FRANKFORT, Ky. — Kentucky reported the most deaths from COVID-19 in a single day Thursday with 58 new casualties.
What You Need To Know
- Kentucky reported 58 new COVID-related deaths Thursday, a new single-day high
- The state also saw 3,728 new infections, marking the lowest for a Thursday in four weeks
- Beshear says vaccine administration has gone quickly and will soon outpace supply
- Beshear asked the federal government to double the state's allotment for next week
Gov. Andy Beshear reported 3,728 new cases — the lowest Thursday in four weeks— and a seven-day positivity rate of 11.05%.
The report comes as the state is preparing to make vaccines available to a larger group that will eventually include around 1 million people.
“We’re preparing — and already are at — but preparing to do so much more than we are currently doing,” Beshear said. “But we are just so limited by supply.”
The commonwealth is slated to receive nearly 57,000 doses of the vaccine next week, but Beshear has asked the federal government to double that amount.
He worries vaccine doses will be spread too thin amongst all the providers, and that state will soon have days where it can’t vaccinate anyone.
“We are already getting communications from different parts of the federal government saying, ‘What can we do? What can we do?’” Beshear said. “And we’re going to take them up on those offers. It appears that some new resources are going to be available in terms of people power and hopefully some other options out there, so we’re seeing people trying to think differently and do more.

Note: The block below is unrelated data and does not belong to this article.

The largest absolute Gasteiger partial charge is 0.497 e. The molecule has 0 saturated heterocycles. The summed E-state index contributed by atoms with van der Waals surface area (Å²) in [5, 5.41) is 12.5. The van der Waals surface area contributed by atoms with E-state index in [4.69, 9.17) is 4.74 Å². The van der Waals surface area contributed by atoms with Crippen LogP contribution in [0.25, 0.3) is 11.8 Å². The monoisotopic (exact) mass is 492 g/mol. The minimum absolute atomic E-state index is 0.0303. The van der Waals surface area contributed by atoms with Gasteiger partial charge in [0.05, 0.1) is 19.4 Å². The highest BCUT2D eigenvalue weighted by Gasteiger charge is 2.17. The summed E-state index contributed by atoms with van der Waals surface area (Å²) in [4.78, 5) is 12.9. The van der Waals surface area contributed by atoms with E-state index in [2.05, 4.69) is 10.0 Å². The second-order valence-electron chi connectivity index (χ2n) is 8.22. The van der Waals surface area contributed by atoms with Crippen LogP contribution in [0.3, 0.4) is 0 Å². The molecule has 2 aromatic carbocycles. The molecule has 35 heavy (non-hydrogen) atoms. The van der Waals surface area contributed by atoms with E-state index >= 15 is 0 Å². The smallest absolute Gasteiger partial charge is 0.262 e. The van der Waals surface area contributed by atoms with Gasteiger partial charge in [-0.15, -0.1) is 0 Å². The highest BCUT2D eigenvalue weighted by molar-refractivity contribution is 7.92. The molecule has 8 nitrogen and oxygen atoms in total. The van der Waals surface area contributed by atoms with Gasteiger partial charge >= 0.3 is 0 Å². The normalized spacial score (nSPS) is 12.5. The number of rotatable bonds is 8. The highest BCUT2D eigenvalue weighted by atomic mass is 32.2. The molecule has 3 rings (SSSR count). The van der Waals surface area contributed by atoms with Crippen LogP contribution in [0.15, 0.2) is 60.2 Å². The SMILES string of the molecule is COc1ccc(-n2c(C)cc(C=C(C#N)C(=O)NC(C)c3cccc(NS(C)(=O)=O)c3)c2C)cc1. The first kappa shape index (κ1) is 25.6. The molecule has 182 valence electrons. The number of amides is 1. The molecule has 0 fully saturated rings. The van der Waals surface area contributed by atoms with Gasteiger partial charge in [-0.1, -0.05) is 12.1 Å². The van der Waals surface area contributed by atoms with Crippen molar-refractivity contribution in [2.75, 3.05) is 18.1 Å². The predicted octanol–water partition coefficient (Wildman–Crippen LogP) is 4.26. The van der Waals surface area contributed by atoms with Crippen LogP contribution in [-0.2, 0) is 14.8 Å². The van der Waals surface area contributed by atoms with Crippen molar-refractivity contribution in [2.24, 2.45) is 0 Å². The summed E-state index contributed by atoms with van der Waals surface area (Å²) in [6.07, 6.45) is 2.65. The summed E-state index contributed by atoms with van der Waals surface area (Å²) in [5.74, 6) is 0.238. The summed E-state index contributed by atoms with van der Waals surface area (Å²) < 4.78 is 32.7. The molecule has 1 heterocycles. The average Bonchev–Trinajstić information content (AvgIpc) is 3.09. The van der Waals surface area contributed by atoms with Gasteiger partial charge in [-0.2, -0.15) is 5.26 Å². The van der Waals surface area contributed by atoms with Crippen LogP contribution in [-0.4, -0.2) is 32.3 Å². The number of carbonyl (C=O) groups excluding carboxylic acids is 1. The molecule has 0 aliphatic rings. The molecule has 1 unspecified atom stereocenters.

“How much more we can do or how much more people will help will all depend on how much vaccine we have.”
The Biden Administration released a 200-page report Thursday detailing the new president’s COVID-19 plan, and Beshear says he’s encouraged by a lot of it.
“The president’s overall plan, as I look at it, has a number of good pieces,” Beshear said. “Again, I believe a number of those pieces though require significantly more supply.”
The state’s plan is to expand vaccinations to first responders, teachers, and anyone 70 and older by the beginning of February. Eventually, that group will expand to people 60 and older, people with high-risk conditions, and essential workers, depending on supply.